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Derivation of Finite Geometric Summation Formula

This formula is actually quite simple to prove: you just use polynomial long division.

The summation formula is:

    sum[i=1 to n][a-sub-i] = a [ (1 - r^n) / (1 - r) ]

Rearranging the terms of the series into the usual "descending order" for polynomials, we get a series expansion of: Copyright Elizabeth Stapel 2006-2011 All Rights Reserved

    arn1 + arn2 + ... + ar3 + ar2 + ar + a

A basic property of polynomials is that if you divide xn 1 by x 1, you'll get:

    xn1 + xn2 + ... + x3 + x2 + x + 1

That is:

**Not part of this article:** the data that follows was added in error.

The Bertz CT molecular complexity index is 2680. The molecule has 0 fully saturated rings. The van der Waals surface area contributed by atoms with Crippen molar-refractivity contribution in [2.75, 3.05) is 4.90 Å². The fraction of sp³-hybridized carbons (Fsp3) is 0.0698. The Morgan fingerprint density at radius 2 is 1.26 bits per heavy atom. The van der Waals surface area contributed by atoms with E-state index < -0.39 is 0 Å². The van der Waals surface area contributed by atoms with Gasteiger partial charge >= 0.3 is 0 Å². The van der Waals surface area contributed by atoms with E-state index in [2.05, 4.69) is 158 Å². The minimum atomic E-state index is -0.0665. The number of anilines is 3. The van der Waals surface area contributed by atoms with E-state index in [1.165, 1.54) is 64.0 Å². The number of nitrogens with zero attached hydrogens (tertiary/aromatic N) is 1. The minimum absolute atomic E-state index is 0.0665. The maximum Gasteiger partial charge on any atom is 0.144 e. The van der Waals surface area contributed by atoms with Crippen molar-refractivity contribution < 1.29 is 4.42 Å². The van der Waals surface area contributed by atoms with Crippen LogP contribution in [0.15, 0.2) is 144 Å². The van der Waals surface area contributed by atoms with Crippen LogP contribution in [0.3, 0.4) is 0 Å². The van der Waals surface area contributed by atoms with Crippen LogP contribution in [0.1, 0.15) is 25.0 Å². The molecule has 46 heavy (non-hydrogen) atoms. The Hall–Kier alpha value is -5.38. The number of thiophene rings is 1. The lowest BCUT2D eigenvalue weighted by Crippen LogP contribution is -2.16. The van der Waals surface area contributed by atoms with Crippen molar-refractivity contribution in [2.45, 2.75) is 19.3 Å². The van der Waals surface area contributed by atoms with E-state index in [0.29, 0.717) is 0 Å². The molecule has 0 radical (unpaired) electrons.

x^(n-1) + ... + x^2 + x + 1 = (x^n - 1)/(x - 1)

Applying the above to the geometric summation (and reversing both subtractions, so the value of that last fraction isn't changed), we get:

    arn1 + arn2 + ... + ar3 + ar2 + ar + a

      = a(rn1 + rn2 + ... + r3 + r2 + r + 1)

      = a [ (1 - r^n) / (1 - r) ]

The above derivation can be extended to give the formula for infinite series, but requires tools from calculus. For now, just note that, for r | < 1, a basic property of exponential functions is that rn must get closer and closer to zero as n gets larger. Very quickly, rn is as close to nothing as makes no difference, and, "at infinity", is ignored. This is, roughly-speaking, why the rn is missing in the infinite-sum formula.

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Cite this article as:

Stapel, Elizabeth. "Derivation of Finite Geometric Summation Formula." Purplemath. Available from Accessed


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